They set out to close this gap by creating technology to give the user a data set of their own real-world and digital behavior, and the ability to get value and utility from it.

TwoSense’s mission is give users their personal data, help them get value and utility from it. They give users the tools they need to track themselves effortlessly, and the ability to share what they want with the businesses they interact with in perfect clarity. The result is better data for businesses to deliver value and utility to the user, and more control and transparency for the user.

TwoSense Features is a mobile data analytics company. Their unique experience and expertise allow them to develop and use embedded, hyper-efficient machine learning algorithms for data collection and fusion that run on the device. This approach allows them to reduce power consumption and network usage to a minimum, reducing the cost of ownership to the user. It also provides data availability on mobile in near real-time by cutting out the need for network API turnaround.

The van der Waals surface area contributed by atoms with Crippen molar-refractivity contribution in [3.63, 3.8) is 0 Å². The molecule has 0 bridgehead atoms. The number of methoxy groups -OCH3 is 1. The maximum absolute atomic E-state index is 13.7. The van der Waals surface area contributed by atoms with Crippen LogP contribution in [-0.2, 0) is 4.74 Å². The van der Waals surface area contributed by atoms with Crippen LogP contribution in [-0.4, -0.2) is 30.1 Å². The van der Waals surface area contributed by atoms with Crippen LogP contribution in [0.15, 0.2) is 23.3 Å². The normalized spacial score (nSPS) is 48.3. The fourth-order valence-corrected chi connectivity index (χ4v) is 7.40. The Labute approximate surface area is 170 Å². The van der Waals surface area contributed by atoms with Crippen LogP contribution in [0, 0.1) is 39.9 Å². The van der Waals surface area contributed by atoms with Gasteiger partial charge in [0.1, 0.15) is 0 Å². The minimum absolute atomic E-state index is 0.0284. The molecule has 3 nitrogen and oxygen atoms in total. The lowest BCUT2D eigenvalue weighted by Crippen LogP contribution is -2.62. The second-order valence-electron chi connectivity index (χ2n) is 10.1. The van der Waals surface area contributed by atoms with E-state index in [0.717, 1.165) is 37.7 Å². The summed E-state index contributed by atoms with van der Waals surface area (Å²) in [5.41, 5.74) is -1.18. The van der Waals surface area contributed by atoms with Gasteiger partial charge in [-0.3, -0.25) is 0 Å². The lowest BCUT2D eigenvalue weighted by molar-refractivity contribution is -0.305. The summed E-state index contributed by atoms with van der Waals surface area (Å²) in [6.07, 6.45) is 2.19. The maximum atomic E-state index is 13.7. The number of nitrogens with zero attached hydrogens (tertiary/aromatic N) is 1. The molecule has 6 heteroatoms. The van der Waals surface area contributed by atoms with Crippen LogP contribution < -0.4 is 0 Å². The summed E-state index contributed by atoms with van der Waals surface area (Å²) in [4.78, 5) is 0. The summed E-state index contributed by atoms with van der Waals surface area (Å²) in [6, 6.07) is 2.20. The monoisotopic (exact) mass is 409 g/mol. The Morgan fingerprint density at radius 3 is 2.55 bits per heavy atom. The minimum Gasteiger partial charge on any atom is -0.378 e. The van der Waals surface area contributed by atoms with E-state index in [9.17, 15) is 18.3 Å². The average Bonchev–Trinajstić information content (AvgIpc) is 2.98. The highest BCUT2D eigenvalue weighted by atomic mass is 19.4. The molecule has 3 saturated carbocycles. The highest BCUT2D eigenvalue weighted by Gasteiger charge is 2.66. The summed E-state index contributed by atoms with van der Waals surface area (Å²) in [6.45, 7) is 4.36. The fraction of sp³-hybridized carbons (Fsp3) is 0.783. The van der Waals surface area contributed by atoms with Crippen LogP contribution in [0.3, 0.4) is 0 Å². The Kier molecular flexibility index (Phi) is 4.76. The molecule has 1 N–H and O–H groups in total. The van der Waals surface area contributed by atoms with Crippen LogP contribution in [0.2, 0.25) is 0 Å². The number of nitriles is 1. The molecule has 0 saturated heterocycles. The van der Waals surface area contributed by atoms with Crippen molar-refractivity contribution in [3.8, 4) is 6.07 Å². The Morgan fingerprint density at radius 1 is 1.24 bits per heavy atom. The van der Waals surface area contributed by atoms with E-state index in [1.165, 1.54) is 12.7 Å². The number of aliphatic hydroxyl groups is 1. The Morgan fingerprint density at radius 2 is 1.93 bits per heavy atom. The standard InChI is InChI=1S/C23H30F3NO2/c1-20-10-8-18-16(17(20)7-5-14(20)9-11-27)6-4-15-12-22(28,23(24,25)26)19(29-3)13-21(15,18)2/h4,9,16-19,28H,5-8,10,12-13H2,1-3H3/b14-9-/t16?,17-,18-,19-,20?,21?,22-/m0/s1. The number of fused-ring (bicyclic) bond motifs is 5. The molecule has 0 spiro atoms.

They are also experts in processing large data sets using cutting edge analytics algorithms and technologies. Their cloud engines employ deep convolutional networks combined with probabilistic models and methods to combine data across users and applications and create uniquely accurate and effective insight.

By leveraging their expertise and distributing the data processing pipeline across mobile and cloud, TwoSense creates a unique stack for highly-efficient data collection, processing, analysis and insight delivery in real time for our users and customer.


Featured Sponsor: Database, Data Mining, and Bioinformatics Lab – UC Santa Barbara

The Database, Data Mining, and Bioinformatics lab’s (DBL)
research focuses on network science, scalable querying, and mining of graphs, and bioinformatics.

Network science is a new and emerging scientific discipline that examines the interconnections among diverse physical or engineered networks, information networks, biological networks, cognitive and semantic networks, and social networks. This field of science seeks to discover common principles, algorithms and tools that govern network behavior.